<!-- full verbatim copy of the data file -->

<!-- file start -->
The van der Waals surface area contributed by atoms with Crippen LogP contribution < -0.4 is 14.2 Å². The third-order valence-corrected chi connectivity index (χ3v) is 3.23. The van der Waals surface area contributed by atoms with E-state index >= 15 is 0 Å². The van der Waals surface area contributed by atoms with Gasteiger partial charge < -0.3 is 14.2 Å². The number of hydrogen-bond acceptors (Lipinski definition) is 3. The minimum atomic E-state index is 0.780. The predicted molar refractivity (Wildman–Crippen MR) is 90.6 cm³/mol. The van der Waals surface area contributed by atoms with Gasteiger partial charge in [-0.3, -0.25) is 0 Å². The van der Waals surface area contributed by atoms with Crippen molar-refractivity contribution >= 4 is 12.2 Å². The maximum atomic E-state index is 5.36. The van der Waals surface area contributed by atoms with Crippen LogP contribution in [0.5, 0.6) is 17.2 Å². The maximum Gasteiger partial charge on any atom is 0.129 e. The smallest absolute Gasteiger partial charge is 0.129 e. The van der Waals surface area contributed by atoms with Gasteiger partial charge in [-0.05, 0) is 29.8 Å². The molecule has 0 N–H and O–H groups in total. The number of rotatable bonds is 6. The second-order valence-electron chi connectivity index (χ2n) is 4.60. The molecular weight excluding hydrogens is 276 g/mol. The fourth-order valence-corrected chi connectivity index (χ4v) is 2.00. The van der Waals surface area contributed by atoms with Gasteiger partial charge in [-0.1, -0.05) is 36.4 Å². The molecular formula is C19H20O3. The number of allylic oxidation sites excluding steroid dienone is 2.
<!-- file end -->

The van der Waals surface area contributed by atoms with Crippen LogP contribution < -0.4 is 14.2 Å². The third-order valence-corrected chi connectivity index (χ3v) is 3.23. The van der Waals surface area contributed by atoms with E-state index >= 15 is 0 Å². The van der Waals surface area contributed by atoms with Gasteiger partial charge < -0.3 is 14.2 Å². The number of hydrogen-bond acceptors (Lipinski definition) is 3. The minimum atomic E-state index is 0.780. The predicted molar refractivity (Wildman–Crippen MR) is 90.6 cm³/mol. The van der Waals surface area contributed by atoms with Gasteiger partial charge in [-0.3, -0.25) is 0 Å². The van der Waals surface area contributed by atoms with Crippen molar-refractivity contribution >= 4 is 12.2 Å². The maximum atomic E-state index is 5.36. The van der Waals surface area contributed by atoms with Crippen LogP contribution in [0.5, 0.6) is 17.2 Å². The maximum Gasteiger partial charge on any atom is 0.129 e. The smallest absolute Gasteiger partial charge is 0.129 e. The van der Waals surface area contributed by atoms with Gasteiger partial charge in [-0.05, 0) is 29.8 Å². The molecule has 0 N–H and O–H groups in total. The number of rotatable bonds is 6. The second-order valence-electron chi connectivity index (χ2n) is 4.60. The molecular weight excluding hydrogens is 276 g/mol. The fourth-order valence-corrected chi connectivity index (χ4v) is 2.00. The van der Waals surface area contributed by atoms with Gasteiger partial charge in [-0.1, -0.05) is 36.4 Å². The molecular formula is C19H20O3. The number of allylic oxidation sites excluding steroid dienone is 2.